Land issues still influence Singur voters

Land issues still influence Singur voters
Nearly a decade after Singur rose up against forced land acquisition, the sleepy hamlet in Hooghly district still remains divided over the idea of Tata’s factory.

What happened after Mamata Banerjee’s arrival at the scene and Tata’s subsequent departure to Gujarat is history, but a section of farmers who refused to give up land are still awaiting its return.

The issue will influence voting in Singur, with one side in favour of having the factory and its promises of employment and the other side choosing to get back their 400 acres. Be it a “willing” farmer, who gave up his land and received compensation, or an unwilling land loser, both sides have a lot to complain about Mamata.

Haradhan Barui of Beriberi village in Singur and his wife, Krishna, complain that even though Singur was Mamata’s stepping stone to power, she forgot its people once she became chief minister.

People dejected

“Didi visited Singur 38 times between 2006 and 2011 but did not visit us even once after becoming the chief minister,” she said. They also feel dejected with Mamata’s recent statement that even though she is fighting to return the 400 acres to rightful owners, she would not have anything to do if the court took 50 years to pass a judgment.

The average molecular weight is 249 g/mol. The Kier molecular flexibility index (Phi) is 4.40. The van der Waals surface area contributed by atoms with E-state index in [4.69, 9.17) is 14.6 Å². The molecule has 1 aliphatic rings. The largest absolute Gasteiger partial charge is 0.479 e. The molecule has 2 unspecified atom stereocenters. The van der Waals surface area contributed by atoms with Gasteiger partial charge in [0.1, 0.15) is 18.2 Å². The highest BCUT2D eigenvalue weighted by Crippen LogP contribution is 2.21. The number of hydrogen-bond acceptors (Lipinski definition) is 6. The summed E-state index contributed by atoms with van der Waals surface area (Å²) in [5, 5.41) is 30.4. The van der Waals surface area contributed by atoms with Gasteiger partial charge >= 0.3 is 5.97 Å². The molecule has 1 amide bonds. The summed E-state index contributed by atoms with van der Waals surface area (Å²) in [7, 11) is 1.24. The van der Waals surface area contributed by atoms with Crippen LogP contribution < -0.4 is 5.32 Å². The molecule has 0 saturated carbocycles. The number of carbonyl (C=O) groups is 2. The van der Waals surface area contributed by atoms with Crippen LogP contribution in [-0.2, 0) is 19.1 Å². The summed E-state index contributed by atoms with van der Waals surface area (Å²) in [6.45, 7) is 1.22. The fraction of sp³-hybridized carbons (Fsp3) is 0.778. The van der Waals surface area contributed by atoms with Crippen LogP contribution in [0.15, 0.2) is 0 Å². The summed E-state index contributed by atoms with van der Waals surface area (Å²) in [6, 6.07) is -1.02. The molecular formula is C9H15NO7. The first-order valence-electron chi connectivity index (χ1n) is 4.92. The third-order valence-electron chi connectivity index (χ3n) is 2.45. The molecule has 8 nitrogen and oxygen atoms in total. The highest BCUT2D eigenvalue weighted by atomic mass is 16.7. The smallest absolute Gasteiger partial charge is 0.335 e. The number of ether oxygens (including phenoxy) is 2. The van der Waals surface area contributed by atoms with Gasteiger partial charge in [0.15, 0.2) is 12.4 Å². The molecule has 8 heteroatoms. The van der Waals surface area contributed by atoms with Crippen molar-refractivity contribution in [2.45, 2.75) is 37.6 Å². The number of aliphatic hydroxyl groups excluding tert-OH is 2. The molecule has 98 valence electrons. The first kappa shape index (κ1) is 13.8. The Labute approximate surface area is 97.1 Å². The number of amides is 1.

“It came as a rude shock to us,” said Gopal Dhara of Bajemelia. “When we were fighting to have our land from being acquired, she never told us there could be legal complications,” he added.

Despite their complaints, for the unwilling ones, Mamata seems to be the best bet. Most of them agree that since the Opposition parties did not stand by their movement to get back their land, they did not qualify to get votes.

“While it is true that Mamata failed in her promise, her government is helping us survive,” said Mahadeb Das, who willingly parted with his land initially but later refused to accept compensation. “Every unwilling land-loser gets monthly allowance of Rs 2,000 and monthly quota of 16 kg of rice at Rs 2 per kg,” he added.

CPM state secretariat member Rabin Deb and the coalition candidate from Singur, said, “In the last five years, there has been no new industry in Bengal, only flight of industry. We had brought Tata here to build the factory and if that happened, Singur and Bengal would have been much different.

People realise Mamata Banerjee has fooled them and they want us to finish what we started.”
His confidence is in contrast to the street corner meetings across Singur where coalition leaders are promoting him as the liberator and not an outsider.

Deb’s job is tougher since Trinamool Congress candidate Rabindranath Bhattacharya, the sitting MLA, is widely respected, making it difficult for Opposition campaigners to sully the retired school teacher’s clean image.

The ruling party has also changed its tack and is now pushing an agenda of co-existence, where the factory will function after 400 acres have been returned to unwilling land-losers.

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